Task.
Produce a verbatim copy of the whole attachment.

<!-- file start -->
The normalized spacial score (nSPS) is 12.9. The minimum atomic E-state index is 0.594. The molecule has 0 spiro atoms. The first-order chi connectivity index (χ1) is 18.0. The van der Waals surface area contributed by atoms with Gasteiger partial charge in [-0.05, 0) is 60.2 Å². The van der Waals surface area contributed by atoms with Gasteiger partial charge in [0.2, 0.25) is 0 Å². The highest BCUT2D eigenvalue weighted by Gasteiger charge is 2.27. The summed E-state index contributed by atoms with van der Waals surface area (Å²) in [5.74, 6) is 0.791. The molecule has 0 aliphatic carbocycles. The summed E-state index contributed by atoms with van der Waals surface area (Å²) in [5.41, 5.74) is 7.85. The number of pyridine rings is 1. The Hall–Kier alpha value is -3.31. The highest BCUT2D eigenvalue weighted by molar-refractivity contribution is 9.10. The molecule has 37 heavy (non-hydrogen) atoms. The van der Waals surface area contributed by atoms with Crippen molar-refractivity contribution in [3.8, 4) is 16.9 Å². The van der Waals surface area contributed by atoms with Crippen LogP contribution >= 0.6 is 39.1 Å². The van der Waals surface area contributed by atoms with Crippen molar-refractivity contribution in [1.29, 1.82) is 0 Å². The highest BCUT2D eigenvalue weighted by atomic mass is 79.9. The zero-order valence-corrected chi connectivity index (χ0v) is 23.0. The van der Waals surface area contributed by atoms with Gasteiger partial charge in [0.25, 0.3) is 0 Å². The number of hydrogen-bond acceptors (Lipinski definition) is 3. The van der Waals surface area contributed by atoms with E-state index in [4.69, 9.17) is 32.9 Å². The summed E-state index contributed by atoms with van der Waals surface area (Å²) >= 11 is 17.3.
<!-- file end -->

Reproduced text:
The normalized spacial score (nSPS) is 12.9. The minimum atomic E-state index is 0.594. The molecule has 0 spiro atoms. The first-order chi connectivity index (χ1) is 18.0. The van der Waals surface area contributed by atoms with Gasteiger partial charge in [-0.05, 0) is 60.2 Å². The van der Waals surface area contributed by atoms with Gasteiger partial charge in [0.2, 0.25) is 0 Å². The highest BCUT2D eigenvalue weighted by Gasteiger charge is 2.27. The summed E-state index contributed by atoms with van der Waals surface area (Å²) in [5.74, 6) is 0.791. The molecule has 0 aliphatic carbocycles. The summed E-state index contributed by atoms with van der Waals surface area (Å²) in [5.41, 5.74) is 7.85. The number of pyridine rings is 1. The Hall–Kier alpha value is -3.31. The highest BCUT2D eigenvalue weighted by molar-refractivity contribution is 9.10. The molecule has 37 heavy (non-hydrogen) atoms. The van der Waals surface area contributed by atoms with Crippen molar-refractivity contribution in [3.8, 4) is 16.9 Å². The van der Waals surface area contributed by atoms with Crippen LogP contribution >= 0.6 is 39.1 Å². The van der Waals surface area contributed by atoms with Crippen molar-refractivity contribution in [1.29, 1.82) is 0 Å². The highest BCUT2D eigenvalue weighted by atomic mass is 79.9. The zero-order valence-corrected chi connectivity index (χ0v) is 23.0. The van der Waals surface area contributed by atoms with Gasteiger partial charge in [0.25, 0.3) is 0 Å². The number of hydrogen-bond acceptors (Lipinski definition) is 3. The van der Waals surface area contributed by atoms with E-state index in [4.69, 9.17) is 32.9 Å². The summed E-state index contributed by atoms with van der Waals surface area (Å²) >= 11 is 17.3.